Memories of devoted father, husband
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Try as she might, Rose Mahoney Major just could not persuade her husband, Joseph Major, to evacuate with her and their children from their Violet home.
She called, repeatedly. At one point, their daughter Tineisha Mahoney, 16, got on the phone, advising her father how to climb to the attic ? and to bring a hammer ? in the event of a flood.
Tineisha, Rose Major said, was especially close to her father.
?Where he went, she went; what he ate, she ate.?
Father and daughter said their final goodbyes that Sunday night. Their other children also spoke with their father, including Tineisha?s twin sister, Taesha, who urged him to put her school shoes on the top shelf of her closet.
Hurricane Katrina made landfall on Aug. 29, flooding most of St. Bernard Parish, including the Majors? home.
Joseph Major?s decomposed remains were discovered in the home about a month later. He was 39.
A carpenter and general laborer, Joseph Major met Rose Mahoney when he was 20 and she was 16. Both were being raised by their grandmothers in Violet, where their mothers were neighbors and where many of their other relatives lived.
Because she was only 16, Rose Mahoney?s grandmother would not let her date, especially a man who was 20 and who had already fathered two children.
Nevertheless, when she turned 18, they did start dating. Soon she was pregnant with her first set of twins, Tineisha and Taesha Mahoney. The second set, brothers James and Jamie Mahoney, were born four years later.
?He was a wonderful father,? Rose Major said.
There were, however, some rough spots.
After the girls were born, Joseph Major went to prison for two years. She said she doesn?t know the crime.
In 1992, he served five months as an accomplice when he witnessed his cousin beating a man and failed to intervene, she said.
Their twin sons were born in 1993 and the couple remained together ever since.
But they didn?t tie the knot until March 12, 2005.
Each of the five times they set a date to get married, someone in their immediate family died, Rose Major said.
Finally, they called their pastor at Corinne Baptist Church and set the date for that Saturday for a private church ceremony. A family member quickly arranged a small reception for that Sunday night.
Each hurricane season, they went through the same routine: Rose Major would urge Joseph Major to pack his things. He would refuse.
Each time, Rose Major would leave with her children. Each time, Joseph Major remained at their home.
Hurricane Katrina was no different.
Before the hurricane, Rose Major, the two sets of twins and an 8-month-old boy, Chaz, who was in their care, went to the home of a church friend, Latrice Morgan.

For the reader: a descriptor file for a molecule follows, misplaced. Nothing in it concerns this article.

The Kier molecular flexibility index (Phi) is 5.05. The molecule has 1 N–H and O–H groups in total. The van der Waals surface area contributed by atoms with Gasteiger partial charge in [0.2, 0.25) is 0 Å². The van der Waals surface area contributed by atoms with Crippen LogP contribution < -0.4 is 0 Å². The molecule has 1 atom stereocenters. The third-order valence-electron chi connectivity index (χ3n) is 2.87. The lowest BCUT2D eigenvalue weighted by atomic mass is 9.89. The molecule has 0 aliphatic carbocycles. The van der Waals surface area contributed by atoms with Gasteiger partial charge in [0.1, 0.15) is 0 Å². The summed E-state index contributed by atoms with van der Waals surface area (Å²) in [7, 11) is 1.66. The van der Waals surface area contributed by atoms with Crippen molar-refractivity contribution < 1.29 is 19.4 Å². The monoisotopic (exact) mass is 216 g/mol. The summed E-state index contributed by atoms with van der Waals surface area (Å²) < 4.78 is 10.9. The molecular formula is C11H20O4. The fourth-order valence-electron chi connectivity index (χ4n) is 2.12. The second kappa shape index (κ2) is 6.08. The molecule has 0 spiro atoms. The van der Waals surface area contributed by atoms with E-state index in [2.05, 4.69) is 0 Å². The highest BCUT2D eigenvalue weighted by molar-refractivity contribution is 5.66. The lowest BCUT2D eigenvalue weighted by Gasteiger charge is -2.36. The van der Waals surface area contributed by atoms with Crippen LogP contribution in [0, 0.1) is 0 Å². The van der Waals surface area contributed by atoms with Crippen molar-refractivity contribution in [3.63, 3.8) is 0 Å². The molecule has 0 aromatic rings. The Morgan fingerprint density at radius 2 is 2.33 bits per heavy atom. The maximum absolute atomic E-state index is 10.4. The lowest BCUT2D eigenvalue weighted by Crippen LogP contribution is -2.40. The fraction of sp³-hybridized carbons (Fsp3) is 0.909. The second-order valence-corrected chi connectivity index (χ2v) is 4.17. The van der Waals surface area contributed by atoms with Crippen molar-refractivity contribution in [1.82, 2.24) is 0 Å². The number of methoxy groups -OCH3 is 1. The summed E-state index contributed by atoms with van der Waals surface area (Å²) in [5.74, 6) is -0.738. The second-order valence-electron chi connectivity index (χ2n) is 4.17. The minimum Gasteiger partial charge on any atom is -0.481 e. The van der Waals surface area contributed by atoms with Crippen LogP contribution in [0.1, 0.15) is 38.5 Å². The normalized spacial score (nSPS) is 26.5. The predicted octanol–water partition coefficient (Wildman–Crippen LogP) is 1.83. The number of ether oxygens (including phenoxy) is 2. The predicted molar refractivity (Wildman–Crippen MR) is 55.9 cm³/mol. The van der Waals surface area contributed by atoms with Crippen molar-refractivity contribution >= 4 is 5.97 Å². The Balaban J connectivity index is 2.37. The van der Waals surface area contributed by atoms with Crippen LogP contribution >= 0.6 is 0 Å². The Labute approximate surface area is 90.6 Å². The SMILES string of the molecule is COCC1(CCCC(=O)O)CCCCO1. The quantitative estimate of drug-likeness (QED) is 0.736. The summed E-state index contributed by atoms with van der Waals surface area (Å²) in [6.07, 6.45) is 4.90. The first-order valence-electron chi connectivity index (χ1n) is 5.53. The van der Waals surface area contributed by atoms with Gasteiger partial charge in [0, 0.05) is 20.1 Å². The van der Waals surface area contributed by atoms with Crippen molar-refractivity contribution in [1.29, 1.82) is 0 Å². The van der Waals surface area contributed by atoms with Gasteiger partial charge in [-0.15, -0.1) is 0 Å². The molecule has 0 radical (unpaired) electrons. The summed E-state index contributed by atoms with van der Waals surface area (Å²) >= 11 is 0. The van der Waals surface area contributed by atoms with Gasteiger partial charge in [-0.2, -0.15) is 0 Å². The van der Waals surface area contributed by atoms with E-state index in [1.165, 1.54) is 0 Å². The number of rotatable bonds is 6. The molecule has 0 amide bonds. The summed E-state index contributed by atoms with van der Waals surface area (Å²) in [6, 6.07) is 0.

Then, Rose Major and her brood, Morgan and her two sons, and Rose Major?s two younger sisters and four nephews piled into a van driven by Morgan?s sister, Elisa Morgan, and into a car driven by Morgan for the exodus from Violet.
They drove to Baton Rouge, where Rose Major, Morgan and their children took refuge in the home of Morgan?s aunt.
Rose Major was able to keep in contact with her husband, still urging him to leave.
?He was like ?as long as you and those children are all right, I?m going to be all right,? ? Rose Major said.
They shared their last phone call on the Sunday night before landfall.
?I told him I loved him, he told me he loved me and that was it,? she said.
For a long time, Rose Major maintained hope that her husband survived, especially after a friend told her he evacuated to Texas.
Rose Major spent weeks searching Internet locator services and calling the Federal Emergency Management Agency, the American Red Cross and the Astrodome.
When she learned in early October that a cousin found Joseph Major?s body in their house, she refused to believe it was her husband.
Finally, their family doctor identified the body. Joseph Major was wearing a rubber Save America?s Wetlands bracelet given to him by Tineisha.
The family held a memorial service at a Baton Rouge funeral home on Jan. 7.
Rose Major and the children, including Joseph Major?s daughter from a previous relationship, have settled into a house in Baton Rouge.
They have no plans to return to Violet.
[Originally published Feb 10, 2006 in Baton Rouge's The Advocate. Caption from above: Joseph Major, who died during Hurricane Katrina, sat with his family for a portrait eight years ago. They are, from bottom left, twin sons James and Jamie Mahoney, then age 4; twin daughters Taesha adn Tineisha Mahoney, then age 8; and his wife, Rose Mahoney Major.]
Other stories By Vicki Ferstel:
Taking Care of her Little NaiNai